At a press briefing, Bunting said the cameras will encourage professional behavior by police officers, improve transparency and evidence collection and head off unfair allegations of wrongdoing.
The security minister’s comments came as an independent commission that investigates charges of abuses by security forces is launching a probe into alleged homicides by policemen in Clarendon parish.
Bunting said that investigation was at a “sensitive stage” and he couldn’t comment on it.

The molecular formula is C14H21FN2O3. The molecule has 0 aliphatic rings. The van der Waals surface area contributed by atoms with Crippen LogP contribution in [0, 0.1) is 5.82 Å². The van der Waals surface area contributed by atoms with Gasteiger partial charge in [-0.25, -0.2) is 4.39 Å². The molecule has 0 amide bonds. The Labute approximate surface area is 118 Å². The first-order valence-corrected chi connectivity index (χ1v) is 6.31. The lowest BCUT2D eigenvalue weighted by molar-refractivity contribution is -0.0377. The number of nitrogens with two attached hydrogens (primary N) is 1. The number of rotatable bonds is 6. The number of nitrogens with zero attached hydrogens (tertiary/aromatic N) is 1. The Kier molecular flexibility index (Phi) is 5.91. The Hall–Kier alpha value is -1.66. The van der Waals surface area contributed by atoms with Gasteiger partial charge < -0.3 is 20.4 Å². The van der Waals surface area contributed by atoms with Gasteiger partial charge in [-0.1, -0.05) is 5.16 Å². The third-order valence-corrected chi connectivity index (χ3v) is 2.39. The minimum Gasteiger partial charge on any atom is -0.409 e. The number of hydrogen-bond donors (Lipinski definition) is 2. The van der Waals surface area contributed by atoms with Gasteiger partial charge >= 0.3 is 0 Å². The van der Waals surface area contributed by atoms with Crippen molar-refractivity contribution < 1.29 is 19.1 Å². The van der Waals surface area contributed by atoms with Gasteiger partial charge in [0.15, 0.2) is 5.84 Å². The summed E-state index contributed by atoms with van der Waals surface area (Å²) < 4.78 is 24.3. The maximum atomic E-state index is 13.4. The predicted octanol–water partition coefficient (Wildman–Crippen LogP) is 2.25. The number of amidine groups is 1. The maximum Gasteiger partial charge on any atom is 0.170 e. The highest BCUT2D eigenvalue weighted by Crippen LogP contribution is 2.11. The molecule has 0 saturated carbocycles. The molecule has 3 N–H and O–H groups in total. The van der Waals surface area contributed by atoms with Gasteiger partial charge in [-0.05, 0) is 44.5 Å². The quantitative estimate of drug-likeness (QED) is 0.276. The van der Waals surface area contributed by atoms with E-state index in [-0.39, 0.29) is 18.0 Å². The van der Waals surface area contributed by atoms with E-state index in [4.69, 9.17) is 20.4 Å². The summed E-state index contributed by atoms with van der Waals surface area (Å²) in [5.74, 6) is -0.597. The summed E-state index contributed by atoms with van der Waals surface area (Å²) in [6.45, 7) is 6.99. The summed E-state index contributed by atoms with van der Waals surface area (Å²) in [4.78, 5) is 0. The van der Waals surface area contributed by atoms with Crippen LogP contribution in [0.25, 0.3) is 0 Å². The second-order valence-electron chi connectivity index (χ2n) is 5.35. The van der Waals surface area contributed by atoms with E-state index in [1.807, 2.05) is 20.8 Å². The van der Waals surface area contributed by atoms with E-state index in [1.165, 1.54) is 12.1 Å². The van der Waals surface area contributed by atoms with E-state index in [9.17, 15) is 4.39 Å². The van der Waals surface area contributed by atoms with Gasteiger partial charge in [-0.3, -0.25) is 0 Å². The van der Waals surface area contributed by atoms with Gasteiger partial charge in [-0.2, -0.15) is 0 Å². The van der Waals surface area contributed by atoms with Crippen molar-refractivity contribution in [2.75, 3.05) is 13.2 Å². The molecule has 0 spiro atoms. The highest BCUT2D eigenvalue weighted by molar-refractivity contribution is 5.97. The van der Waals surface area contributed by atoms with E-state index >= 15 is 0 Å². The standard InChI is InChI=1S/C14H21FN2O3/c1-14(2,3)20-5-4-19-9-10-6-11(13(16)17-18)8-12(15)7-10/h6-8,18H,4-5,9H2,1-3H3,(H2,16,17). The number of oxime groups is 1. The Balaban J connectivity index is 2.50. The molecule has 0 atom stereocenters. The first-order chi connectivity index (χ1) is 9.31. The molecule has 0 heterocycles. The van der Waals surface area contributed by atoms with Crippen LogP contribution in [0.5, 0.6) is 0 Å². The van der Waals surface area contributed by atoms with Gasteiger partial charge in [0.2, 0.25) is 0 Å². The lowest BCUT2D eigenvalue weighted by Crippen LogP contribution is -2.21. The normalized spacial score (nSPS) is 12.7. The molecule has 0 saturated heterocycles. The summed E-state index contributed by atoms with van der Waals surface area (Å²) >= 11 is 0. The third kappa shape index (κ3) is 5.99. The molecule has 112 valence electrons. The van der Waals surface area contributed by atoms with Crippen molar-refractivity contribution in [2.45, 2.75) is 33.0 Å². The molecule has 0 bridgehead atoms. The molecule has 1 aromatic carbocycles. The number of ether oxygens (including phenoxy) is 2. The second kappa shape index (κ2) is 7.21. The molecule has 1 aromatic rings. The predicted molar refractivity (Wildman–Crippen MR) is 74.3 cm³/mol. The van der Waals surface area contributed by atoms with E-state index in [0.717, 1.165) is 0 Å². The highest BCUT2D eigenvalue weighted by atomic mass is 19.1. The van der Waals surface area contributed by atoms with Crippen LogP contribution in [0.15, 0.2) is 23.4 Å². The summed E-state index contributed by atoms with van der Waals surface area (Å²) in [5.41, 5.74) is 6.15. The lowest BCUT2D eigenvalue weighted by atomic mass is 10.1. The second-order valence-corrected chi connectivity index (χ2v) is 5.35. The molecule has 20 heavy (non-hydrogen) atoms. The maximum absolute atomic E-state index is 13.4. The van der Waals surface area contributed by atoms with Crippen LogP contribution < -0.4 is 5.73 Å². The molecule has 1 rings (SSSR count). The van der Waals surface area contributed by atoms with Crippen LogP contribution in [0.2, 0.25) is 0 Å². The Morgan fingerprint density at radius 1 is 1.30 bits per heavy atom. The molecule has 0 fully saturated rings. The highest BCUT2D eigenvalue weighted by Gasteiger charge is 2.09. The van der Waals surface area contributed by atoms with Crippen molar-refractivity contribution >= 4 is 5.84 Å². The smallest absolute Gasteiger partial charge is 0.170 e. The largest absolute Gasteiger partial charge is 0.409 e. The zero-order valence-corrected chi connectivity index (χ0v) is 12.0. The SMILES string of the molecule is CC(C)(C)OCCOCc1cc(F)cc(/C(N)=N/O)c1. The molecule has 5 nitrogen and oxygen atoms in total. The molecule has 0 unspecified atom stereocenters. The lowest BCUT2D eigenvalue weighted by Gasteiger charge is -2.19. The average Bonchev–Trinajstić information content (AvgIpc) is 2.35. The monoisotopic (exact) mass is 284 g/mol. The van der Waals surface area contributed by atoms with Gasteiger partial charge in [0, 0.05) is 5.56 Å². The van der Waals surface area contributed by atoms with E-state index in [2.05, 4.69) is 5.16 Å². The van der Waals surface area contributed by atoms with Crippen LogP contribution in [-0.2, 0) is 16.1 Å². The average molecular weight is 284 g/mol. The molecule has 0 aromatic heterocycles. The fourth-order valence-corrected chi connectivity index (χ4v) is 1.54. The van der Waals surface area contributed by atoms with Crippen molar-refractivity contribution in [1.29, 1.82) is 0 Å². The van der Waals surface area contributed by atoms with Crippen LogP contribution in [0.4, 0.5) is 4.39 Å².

“However, the administration views the issue of extrajudicial killings with the gravest concerns and is committed to the police being accountable for their actions” he said.
Human rights activists have repeatedly criticized the high number of fatal shootings by Jamaica’s nearly 10,000 police officers and residents of poor neighborhoods regularly protest what they insist are unjustified killings by lawmen.
Last year, 258 civilians were killed by security forces on the island of 2.7 million people. That was 39 more than the previous year.
Police say they are threatened by brazen suspects and the enormous amount of illegal guns on the streets. Last year, Jamaica had 1,197 homicides, a nine percent increase from 2012.